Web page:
J. In November 1972, Sterling instituted an action in the Circuit Court of the Eleventh Judicial Circuit in and for Dade County, Florida, to quiet title to the avenues, roads and boulevards in the Elliott Shores Subdivision (R. 453, 318). Dade County, the only named party defendant, disclaimed any ownership interest in the land (R. 485). Thereafter on January 24, 1973, the Florida court issued a judgment quieting title in Sterling (R. 505). The Florida court also found that "the dedication of all avenues, roads and boulevards to the perpetual use of the public for proper purposes has been discontinued by law and the use thereof reverts to the fee owners" (R. 505, J.A. 145).
K. Summary of proceedings before the district court. No. 72-1509-Civ-CF was instituted by the United States by a complaint filed on September 20, 1972 (R. 1-2), and amended on November 6, 1972 (R. 119), February 21, 1973 (R. 125, 179), April 13, 1973 (R. 225), and November 23, 1973 (R. 275), to condemn various lots in the Elliott Shores Subdivision on Elliott Key, including the fee to the road rights of way abutting *480 the lots (up to the center line) but subject to "existing easements for public roads and highways, public utilities, railroads and pipelines, and free and clear of all encumbrances or liens." The property was acquired for inclusion in the Biscayne National Monument.
L. By motion, the United States asked the court to determine the ownership of the roads and boulevards in the Elliott Shores Subdivision.
M. The federal district court found that there was nothing in the original plat and the subsequent deeds of conveyance to show an intention on the part of the original subdivider to retain a fee interest in the streets and roads. The court held that the conveyances of the lots by reference to the plat carried title to the center of the abutting roadway subject to an easement in favor of the public (R. 627).
N. In addition, the district court held that, to the extent that the lot owners' chain of title showed tax deeds, these deeds would have extinguished the original subdivider's reversion, even assuming such a reversion had been retained.
O. Finally, the district court held that the establishment of the national monument did not effect a discontinuance of the public use of the road rights of way (R. 627-628).
P. As regards the interest of the lot owners, final judgments have been entered and payments have been made to them. All of the judgments were entered pursuant to settlement.
Although some eight questions of law have been certified, we find it unnecessary to decide most of them, because of the view we take of the case.
When Miami Bank, Sterling's predecessor in title, dedicated the platted roads "to the perpetual use of the public for proper purposes," it explicitly reserved to itself any reversionary interest, as against the public. Thereafter, all the lots in the plat were sold; and the deeds described the lots by reference to the plat. Because there was no mention of any reversionary interest in these transactions, the present case falls under the rule stated in Smith v. Horn, 70 Fla. 484, 70 So. 435, 436 (1915):Where the owner of land has it surveyed, mapped, and platted, showing subdivisions thereof, with spaces for intervening streets or other highways between the subdivisions clearly indicated upon the map or plat, and conveyances in fee of the subdivisions are made with reference to such map or plat, the owner thereby evinces an intention to dedicate an easement in the streets or other highways to the public use as such, the title to the land under the street remaining in the owner or his grantees; and, where such conveyances are made with reference to the map or plat, the dedication of the easement for street purposes cannot be subsequently revoked as against the grantees, and the title of the grantees of subdivisions abutting on such streets, in the absence of a contrary showing, extends to the center of such highway, subject to the public easement. And, where the highway is lawfully surrendered, the then holder of the title to abutting property and to the center of the street has the property relieved of the public easement.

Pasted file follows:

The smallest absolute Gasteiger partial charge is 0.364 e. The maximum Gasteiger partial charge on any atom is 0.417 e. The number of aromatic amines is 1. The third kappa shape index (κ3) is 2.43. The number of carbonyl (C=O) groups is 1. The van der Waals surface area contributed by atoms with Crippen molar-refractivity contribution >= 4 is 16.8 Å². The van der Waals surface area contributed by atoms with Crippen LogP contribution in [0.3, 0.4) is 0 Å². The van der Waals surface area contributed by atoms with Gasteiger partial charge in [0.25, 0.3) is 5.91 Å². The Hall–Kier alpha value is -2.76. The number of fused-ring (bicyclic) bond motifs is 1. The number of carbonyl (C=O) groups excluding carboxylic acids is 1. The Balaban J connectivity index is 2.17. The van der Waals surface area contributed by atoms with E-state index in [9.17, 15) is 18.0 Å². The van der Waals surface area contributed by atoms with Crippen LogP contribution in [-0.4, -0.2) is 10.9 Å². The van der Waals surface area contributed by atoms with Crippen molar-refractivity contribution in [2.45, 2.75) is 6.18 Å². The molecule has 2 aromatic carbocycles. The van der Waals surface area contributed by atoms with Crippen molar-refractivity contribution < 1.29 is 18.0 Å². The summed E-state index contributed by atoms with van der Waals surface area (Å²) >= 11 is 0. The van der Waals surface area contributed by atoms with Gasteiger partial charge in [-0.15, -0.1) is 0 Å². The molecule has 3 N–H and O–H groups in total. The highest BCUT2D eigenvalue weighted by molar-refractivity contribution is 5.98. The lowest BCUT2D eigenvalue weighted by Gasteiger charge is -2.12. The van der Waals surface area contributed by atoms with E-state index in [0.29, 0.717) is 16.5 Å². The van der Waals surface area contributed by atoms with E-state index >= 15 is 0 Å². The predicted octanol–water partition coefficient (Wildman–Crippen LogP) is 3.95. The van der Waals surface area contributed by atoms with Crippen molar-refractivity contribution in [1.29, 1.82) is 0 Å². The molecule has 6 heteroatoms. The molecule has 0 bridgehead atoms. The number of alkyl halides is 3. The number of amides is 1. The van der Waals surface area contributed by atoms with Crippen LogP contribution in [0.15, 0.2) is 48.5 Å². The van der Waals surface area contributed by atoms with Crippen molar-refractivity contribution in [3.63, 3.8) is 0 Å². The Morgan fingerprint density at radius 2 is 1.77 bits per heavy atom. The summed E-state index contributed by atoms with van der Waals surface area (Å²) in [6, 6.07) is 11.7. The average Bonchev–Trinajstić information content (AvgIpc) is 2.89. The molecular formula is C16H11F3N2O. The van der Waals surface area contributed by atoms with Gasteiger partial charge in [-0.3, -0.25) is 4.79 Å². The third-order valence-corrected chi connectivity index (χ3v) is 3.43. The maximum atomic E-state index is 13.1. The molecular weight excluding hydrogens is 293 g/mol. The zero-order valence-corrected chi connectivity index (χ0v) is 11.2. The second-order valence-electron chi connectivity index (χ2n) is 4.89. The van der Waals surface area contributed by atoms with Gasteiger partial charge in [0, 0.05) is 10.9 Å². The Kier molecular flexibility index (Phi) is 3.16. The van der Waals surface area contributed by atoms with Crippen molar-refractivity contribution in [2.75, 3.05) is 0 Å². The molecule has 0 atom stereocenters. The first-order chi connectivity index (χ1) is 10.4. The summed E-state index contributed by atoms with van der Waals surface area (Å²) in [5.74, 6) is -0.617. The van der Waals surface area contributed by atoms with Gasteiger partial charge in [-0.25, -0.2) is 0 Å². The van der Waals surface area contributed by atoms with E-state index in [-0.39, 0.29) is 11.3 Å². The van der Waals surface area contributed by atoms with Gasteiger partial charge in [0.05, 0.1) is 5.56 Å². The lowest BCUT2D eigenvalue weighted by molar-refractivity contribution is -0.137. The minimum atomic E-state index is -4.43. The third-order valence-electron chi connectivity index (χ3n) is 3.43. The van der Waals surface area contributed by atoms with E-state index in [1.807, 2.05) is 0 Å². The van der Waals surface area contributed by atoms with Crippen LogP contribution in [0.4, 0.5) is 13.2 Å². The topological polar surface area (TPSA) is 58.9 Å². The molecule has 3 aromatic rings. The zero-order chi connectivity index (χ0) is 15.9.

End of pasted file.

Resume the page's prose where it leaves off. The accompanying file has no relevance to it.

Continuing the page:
This rule dates from the decision in Florida Southern Ry. Co. v. Brown, 23 Fla. 104, 1 So. 512 (1887), and was applied in Servando Building Co. v. Zimmerman, 91 So. 2d 289 (Fla. 1956). In the present case, we hold that the reversionary interest, retained by the subdivider, was subsequently conveyed, together with the lots, subject to the easement in favor of the public. The reversionary interest of Sterling's predecessor in title was distributed among the lot owners, as the lots were sold. It follows that Sterling has no interest of any kind in the parcel; none of its property was taken in the condemnation action, and the road easements in favor of the public are preserved.
In these circumstances, we conclude that consideration of the remaining certified questions would serve no useful purpose.
*481 OVERTON, C.J., and BOYD, ENGLAND and SUNDBERG, JJ., concur.
ADKINS and ROBERTS (Retired), JJ., dissent.